The entire stock market is clearly facing headwinds amid various domestic and international factors. Standard & Poor's downgrade of the U.S. long term credit rating was only the latest problem facing financial markets. Among other things, the rating agency pointed to their belief that the "effectiveness, stability, and predictability of American policymaking and political institutions have weakened." While they go out of their way to stay politically neutral on the debt ceiling debate, their actions speak louder than words and the downgrade should continue to put pressure on a financial market that was already reeling from a tough August.
Financial stocks, especially the large U.S. banks, have been some of the hardest hit stocks in the market. The Financial Select Sector SPDR (XLF) closed at $13.43 on Friday, down 15.3% for the year. Some notable components in that ETF, including Bank of America (BAC) and Citigroup Inc. (C), have fared much worse. Still, despite the turmoil, there is reason to believe that the bank stock sell-off has been overdone. During the sell-off in common equity, preferred and trust preferred equities for the same bank issuers have remained fairly subdued. Because of the common trades subordinated to the preferred securities, this pricing likely signals preferred shareholders may still believe in the solvency of the banks even if the companies face dilution risks down the line. Investors would be wise to follow the price action across the full capital structure of each issuer. Continued strength in the preferred securities could be a positive sign, but if the jolt in Friday trading among preferred bank shares is a trend, this could spell trouble down the road.
Bank of America
YTD Return (adjusted for dividend and splits): -38.7%
BAC Preferred Series J 7.25% (BAC-PJ ) traded above its preference price of $25 per share earlier this year, but as financials suffered, it trended around $24-25 per share, even during the beginning of this month, but on Friday, the preferred shares dropped from around $23.75 to below $21.50 intra-day before closing at $22.69. This volatility is not normal at all and neither is the strong correlation of returns between the common and preferred. Still, the preferred's relative strength despite the common's steep sell-off is promising for the underlying faith in the bank's solvency.
YTD Return (adjusted for dividend and splits): -29.3%
Citigroup's Series F, 7.25% (C-PF) also traded above the $25 per share preference up until the beginning of August. But on Friday, the stock dropped from $25 to $23.50 before closing at $23.83. To put things in perspective, this preferred equity typically trades within a $0.10 to $0.20 daily range. This remained true even during the sell-off last Thursday. Investors should pay close attention to the activity in this and other Citigroup preferreds. An increased correlation with the common implies a rising bet on insolvency.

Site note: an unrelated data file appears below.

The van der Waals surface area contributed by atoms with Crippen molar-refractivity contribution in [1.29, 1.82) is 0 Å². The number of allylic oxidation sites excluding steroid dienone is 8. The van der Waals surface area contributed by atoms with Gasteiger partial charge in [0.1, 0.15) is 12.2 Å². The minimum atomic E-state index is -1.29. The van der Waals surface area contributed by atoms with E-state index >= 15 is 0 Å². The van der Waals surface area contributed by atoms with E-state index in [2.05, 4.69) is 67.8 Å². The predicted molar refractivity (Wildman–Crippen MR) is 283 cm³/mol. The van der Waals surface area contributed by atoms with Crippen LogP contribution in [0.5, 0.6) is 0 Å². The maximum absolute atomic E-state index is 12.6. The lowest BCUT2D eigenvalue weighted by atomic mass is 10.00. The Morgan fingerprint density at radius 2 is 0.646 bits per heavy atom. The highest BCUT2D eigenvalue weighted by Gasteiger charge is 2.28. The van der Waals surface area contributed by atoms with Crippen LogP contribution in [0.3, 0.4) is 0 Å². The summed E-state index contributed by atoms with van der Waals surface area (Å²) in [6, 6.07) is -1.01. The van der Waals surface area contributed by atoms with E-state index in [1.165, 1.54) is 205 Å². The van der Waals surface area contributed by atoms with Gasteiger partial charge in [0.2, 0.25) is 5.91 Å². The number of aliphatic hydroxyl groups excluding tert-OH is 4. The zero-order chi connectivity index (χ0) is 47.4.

Goldman Sachs (GS)
YTD Return (adjusted for dividend and splits): -25.2%
Goldman Sachs Series A 3.75% preferreds (GS-PA) yield around 4.57% at current prices. Like the other preferreds, they generally trade modest volume and trade volatility but in Thursday and Friday, the volatility increased meaningfully. The high-low intra-day range jumped from around $0.20 per day to between $0.80-$1.00 per day during the most recent sell-off.
JPMorgan Chase & Co (JPM)
YTD Return (adjusted for dividend and splits): -10.2%
JPMorgan Series I preferreds showed some relative strength. The volatility in this issue also increased meaningfully over the last two days, but unlike the other preferreds, they finished much higher on the day. The shares opened at $27.15 and traded as low as $26.41 before closing at $27.50. Considering the strength in JPM's common, it is not surprising that the preferreds are also industry leaders.
Wells Fargo (WFC)
YTD Return (adjusted for dividend and splits): -17.8%
Wells Fargo's Series J preferreds have traded in excess of $28, but from Thursday to Friday it traded as low as $26.40 before bouncing back to close at $27.25.
Common shareholders of major banks and financial companies have paid a price for their bullishness but despite the draw down, preferred securities in these same companies have signaled relative calm. Many have viewed the divergence between common and preferred equity performance as a sign of an oversold banking industry. We think there is credence to this thesis, but if the increased volatility among preferred securities carries over from last week, this could signal a massive change in financial market sentiment. And as the last crisis clearly illustrated, the financials are ultimately based on faith because all finance companies are leveraged and dependent on the willingness of lenders.
For investors looking for another sign of a change in sentiment, they should monitor the VIX Index through securities like iPath S&P500 VIX Short-Term Futures (VXX). During 2011, the index has drifted lower from 37.61 to 30.31, a -19.4% return, but the index spiked recently and could represent a turning point for the financial industry and broader market.